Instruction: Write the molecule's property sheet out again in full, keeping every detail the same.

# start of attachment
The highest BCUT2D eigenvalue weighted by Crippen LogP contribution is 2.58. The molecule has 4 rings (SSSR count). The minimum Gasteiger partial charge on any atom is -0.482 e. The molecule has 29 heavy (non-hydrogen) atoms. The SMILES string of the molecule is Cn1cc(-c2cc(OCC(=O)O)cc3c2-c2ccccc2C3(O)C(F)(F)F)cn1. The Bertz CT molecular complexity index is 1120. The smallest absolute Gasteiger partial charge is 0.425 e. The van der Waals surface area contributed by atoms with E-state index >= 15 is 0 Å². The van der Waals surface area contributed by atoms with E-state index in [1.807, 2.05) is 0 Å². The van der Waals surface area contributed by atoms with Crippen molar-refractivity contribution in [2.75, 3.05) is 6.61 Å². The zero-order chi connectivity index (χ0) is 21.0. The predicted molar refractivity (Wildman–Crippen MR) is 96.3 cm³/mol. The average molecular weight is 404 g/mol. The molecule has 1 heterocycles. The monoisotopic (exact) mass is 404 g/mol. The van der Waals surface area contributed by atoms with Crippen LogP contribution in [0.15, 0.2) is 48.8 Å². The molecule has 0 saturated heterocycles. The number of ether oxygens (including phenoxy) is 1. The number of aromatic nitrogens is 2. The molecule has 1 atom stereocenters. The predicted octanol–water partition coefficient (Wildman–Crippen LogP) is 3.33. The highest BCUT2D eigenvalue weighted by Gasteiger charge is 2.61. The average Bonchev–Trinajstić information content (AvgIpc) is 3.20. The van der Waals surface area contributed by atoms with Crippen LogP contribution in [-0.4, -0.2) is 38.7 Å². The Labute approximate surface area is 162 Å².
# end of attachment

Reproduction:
The highest BCUT2D eigenvalue weighted by Crippen LogP contribution is 2.58. The molecule has 4 rings (SSSR count). The minimum Gasteiger partial charge on any atom is -0.482 e. The molecule has 29 heavy (non-hydrogen) atoms. The SMILES string of the molecule is Cn1cc(-c2cc(OCC(=O)O)cc3c2-c2ccccc2C3(O)C(F)(F)F)cn1. The Bertz CT molecular complexity index is 1120. The smallest absolute Gasteiger partial charge is 0.425 e. The van der Waals surface area contributed by atoms with E-state index >= 15 is 0 Å². The van der Waals surface area contributed by atoms with E-state index in [1.807, 2.05) is 0 Å². The van der Waals surface area contributed by atoms with Crippen molar-refractivity contribution in [2.75, 3.05) is 6.61 Å². The zero-order chi connectivity index (χ0) is 21.0. The predicted molar refractivity (Wildman–Crippen MR) is 96.3 cm³/mol. The average molecular weight is 404 g/mol. The molecule has 1 heterocycles. The monoisotopic (exact) mass is 404 g/mol. The van der Waals surface area contributed by atoms with Crippen LogP contribution in [0.15, 0.2) is 48.8 Å². The molecule has 0 saturated heterocycles. The number of ether oxygens (including phenoxy) is 1. The number of aromatic nitrogens is 2. The molecule has 1 atom stereocenters. The predicted octanol–water partition coefficient (Wildman–Crippen LogP) is 3.33. The highest BCUT2D eigenvalue weighted by Gasteiger charge is 2.61. The average Bonchev–Trinajstić information content (AvgIpc) is 3.20. The van der Waals surface area contributed by atoms with Crippen LogP contribution in [-0.4, -0.2) is 38.7 Å². The Labute approximate surface area is 162 Å².